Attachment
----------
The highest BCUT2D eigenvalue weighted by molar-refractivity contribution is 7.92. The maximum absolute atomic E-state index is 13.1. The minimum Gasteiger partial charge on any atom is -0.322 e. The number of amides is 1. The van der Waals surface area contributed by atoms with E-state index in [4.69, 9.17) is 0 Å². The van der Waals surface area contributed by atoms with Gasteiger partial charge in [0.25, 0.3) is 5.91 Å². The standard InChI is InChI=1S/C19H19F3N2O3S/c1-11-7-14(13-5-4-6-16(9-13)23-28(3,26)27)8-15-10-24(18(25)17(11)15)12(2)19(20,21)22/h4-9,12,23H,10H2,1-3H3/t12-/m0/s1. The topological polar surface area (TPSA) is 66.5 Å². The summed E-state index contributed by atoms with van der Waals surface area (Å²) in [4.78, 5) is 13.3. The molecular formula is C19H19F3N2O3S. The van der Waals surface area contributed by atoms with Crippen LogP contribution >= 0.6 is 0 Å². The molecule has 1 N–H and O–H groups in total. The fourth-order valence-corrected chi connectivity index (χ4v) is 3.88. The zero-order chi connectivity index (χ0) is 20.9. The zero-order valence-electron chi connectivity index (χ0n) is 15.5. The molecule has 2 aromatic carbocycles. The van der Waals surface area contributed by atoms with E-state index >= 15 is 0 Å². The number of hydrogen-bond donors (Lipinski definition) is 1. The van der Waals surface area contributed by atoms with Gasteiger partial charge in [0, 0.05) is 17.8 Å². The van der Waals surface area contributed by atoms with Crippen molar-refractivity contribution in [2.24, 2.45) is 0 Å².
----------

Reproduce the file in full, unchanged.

The highest BCUT2D eigenvalue weighted by molar-refractivity contribution is 7.92. The maximum absolute atomic E-state index is 13.1. The minimum Gasteiger partial charge on any atom is -0.322 e. The number of amides is 1. The van der Waals surface area contributed by atoms with E-state index in [4.69, 9.17) is 0 Å². The van der Waals surface area contributed by atoms with Gasteiger partial charge in [0.25, 0.3) is 5.91 Å². The standard InChI is InChI=1S/C19H19F3N2O3S/c1-11-7-14(13-5-4-6-16(9-13)23-28(3,26)27)8-15-10-24(18(25)17(11)15)12(2)19(20,21)22/h4-9,12,23H,10H2,1-3H3/t12-/m0/s1. The topological polar surface area (TPSA) is 66.5 Å². The summed E-state index contributed by atoms with van der Waals surface area (Å²) in [4.78, 5) is 13.3. The molecular formula is C19H19F3N2O3S. The van der Waals surface area contributed by atoms with Crippen LogP contribution >= 0.6 is 0 Å². The molecule has 1 N–H and O–H groups in total. The fourth-order valence-corrected chi connectivity index (χ4v) is 3.88. The zero-order chi connectivity index (χ0) is 20.9. The zero-order valence-electron chi connectivity index (χ0n) is 15.5. The molecule has 2 aromatic carbocycles. The van der Waals surface area contributed by atoms with E-state index >= 15 is 0 Å². The number of hydrogen-bond donors (Lipinski definition) is 1. The van der Waals surface area contributed by atoms with Gasteiger partial charge in [0, 0.05) is 17.8 Å². The van der Waals surface area contributed by atoms with Crippen molar-refractivity contribution in [2.24, 2.45) is 0 Å².